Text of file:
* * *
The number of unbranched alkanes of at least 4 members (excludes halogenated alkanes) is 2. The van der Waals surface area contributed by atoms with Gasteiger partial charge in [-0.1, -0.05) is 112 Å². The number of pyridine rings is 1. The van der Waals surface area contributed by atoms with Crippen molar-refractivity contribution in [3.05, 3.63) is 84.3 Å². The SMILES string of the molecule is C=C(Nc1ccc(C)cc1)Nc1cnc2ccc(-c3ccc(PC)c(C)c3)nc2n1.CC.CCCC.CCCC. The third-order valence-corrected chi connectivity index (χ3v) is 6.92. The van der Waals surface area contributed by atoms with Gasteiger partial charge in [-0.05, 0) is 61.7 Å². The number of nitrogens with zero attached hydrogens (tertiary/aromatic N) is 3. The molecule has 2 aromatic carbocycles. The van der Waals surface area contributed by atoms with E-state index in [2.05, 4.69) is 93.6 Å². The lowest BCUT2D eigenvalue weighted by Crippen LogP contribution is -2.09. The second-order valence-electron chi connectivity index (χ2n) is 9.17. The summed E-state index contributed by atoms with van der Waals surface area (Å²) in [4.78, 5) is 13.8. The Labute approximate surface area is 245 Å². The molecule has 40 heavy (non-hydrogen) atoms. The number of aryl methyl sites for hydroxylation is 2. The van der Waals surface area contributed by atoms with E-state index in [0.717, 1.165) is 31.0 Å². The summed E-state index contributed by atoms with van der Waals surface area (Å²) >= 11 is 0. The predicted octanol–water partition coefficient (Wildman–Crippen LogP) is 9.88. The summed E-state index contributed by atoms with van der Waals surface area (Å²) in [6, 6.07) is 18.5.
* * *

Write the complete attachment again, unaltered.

The number of unbranched alkanes of at least 4 members (excludes halogenated alkanes) is 2. The van der Waals surface area contributed by atoms with Gasteiger partial charge in [-0.1, -0.05) is 112 Å². The number of pyridine rings is 1. The van der Waals surface area contributed by atoms with Crippen molar-refractivity contribution in [3.05, 3.63) is 84.3 Å². The SMILES string of the molecule is C=C(Nc1ccc(C)cc1)Nc1cnc2ccc(-c3ccc(PC)c(C)c3)nc2n1.CC.CCCC.CCCC. The third-order valence-corrected chi connectivity index (χ3v) is 6.92. The van der Waals surface area contributed by atoms with Gasteiger partial charge in [-0.05, 0) is 61.7 Å². The number of nitrogens with zero attached hydrogens (tertiary/aromatic N) is 3. The molecule has 2 aromatic carbocycles. The van der Waals surface area contributed by atoms with E-state index in [2.05, 4.69) is 93.6 Å². The lowest BCUT2D eigenvalue weighted by Crippen LogP contribution is -2.09. The second-order valence-electron chi connectivity index (χ2n) is 9.17. The summed E-state index contributed by atoms with van der Waals surface area (Å²) in [4.78, 5) is 13.8. The Labute approximate surface area is 245 Å². The molecule has 40 heavy (non-hydrogen) atoms. The number of aryl methyl sites for hydroxylation is 2. The van der Waals surface area contributed by atoms with E-state index in [0.717, 1.165) is 31.0 Å². The summed E-state index contributed by atoms with van der Waals surface area (Å²) >= 11 is 0. The predicted octanol–water partition coefficient (Wildman–Crippen LogP) is 9.88. The summed E-state index contributed by atoms with van der Waals surface area (Å²) in [6, 6.07) is 18.5.